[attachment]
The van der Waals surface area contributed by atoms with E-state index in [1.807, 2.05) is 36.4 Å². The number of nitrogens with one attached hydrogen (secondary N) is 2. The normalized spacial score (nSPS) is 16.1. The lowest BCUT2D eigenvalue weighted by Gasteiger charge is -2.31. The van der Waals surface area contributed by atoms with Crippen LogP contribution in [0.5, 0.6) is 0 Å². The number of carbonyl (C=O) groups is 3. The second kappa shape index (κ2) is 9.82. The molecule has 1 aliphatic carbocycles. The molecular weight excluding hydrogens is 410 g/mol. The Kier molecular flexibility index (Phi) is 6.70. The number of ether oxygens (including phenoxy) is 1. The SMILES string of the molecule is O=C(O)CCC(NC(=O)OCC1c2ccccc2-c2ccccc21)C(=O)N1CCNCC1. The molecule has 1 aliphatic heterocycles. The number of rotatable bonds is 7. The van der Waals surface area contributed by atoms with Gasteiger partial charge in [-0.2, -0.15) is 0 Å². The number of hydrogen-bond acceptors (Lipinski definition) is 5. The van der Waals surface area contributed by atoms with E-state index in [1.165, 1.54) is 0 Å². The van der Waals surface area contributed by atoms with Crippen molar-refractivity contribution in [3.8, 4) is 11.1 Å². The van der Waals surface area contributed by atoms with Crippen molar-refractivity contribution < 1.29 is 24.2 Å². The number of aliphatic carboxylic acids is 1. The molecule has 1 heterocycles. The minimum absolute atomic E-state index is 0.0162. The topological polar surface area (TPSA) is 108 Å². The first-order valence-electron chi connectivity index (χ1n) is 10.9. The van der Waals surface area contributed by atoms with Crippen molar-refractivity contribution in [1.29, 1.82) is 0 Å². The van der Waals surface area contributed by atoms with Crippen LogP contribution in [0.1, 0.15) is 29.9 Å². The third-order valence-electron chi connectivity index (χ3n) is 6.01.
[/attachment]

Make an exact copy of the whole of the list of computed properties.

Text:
The van der Waals surface area contributed by atoms with E-state index in [1.807, 2.05) is 36.4 Å². The number of nitrogens with one attached hydrogen (secondary N) is 2. The normalized spacial score (nSPS) is 16.1. The lowest BCUT2D eigenvalue weighted by Gasteiger charge is -2.31. The van der Waals surface area contributed by atoms with Crippen LogP contribution in [0.5, 0.6) is 0 Å². The number of carbonyl (C=O) groups is 3. The second kappa shape index (κ2) is 9.82. The molecule has 1 aliphatic carbocycles. The molecular weight excluding hydrogens is 410 g/mol. The Kier molecular flexibility index (Phi) is 6.70. The number of ether oxygens (including phenoxy) is 1. The SMILES string of the molecule is O=C(O)CCC(NC(=O)OCC1c2ccccc2-c2ccccc21)C(=O)N1CCNCC1. The molecule has 1 aliphatic heterocycles. The number of rotatable bonds is 7. The van der Waals surface area contributed by atoms with Gasteiger partial charge in [-0.2, -0.15) is 0 Å². The number of hydrogen-bond acceptors (Lipinski definition) is 5. The van der Waals surface area contributed by atoms with E-state index in [1.165, 1.54) is 0 Å². The van der Waals surface area contributed by atoms with Crippen molar-refractivity contribution in [3.8, 4) is 11.1 Å². The van der Waals surface area contributed by atoms with Crippen molar-refractivity contribution < 1.29 is 24.2 Å². The number of aliphatic carboxylic acids is 1. The molecule has 1 heterocycles. The minimum absolute atomic E-state index is 0.0162. The topological polar surface area (TPSA) is 108 Å². The first-order valence-electron chi connectivity index (χ1n) is 10.9. The van der Waals surface area contributed by atoms with Crippen molar-refractivity contribution in [1.29, 1.82) is 0 Å². The van der Waals surface area contributed by atoms with Crippen LogP contribution in [0.1, 0.15) is 29.9 Å². The third-order valence-electron chi connectivity index (χ3n) is 6.01.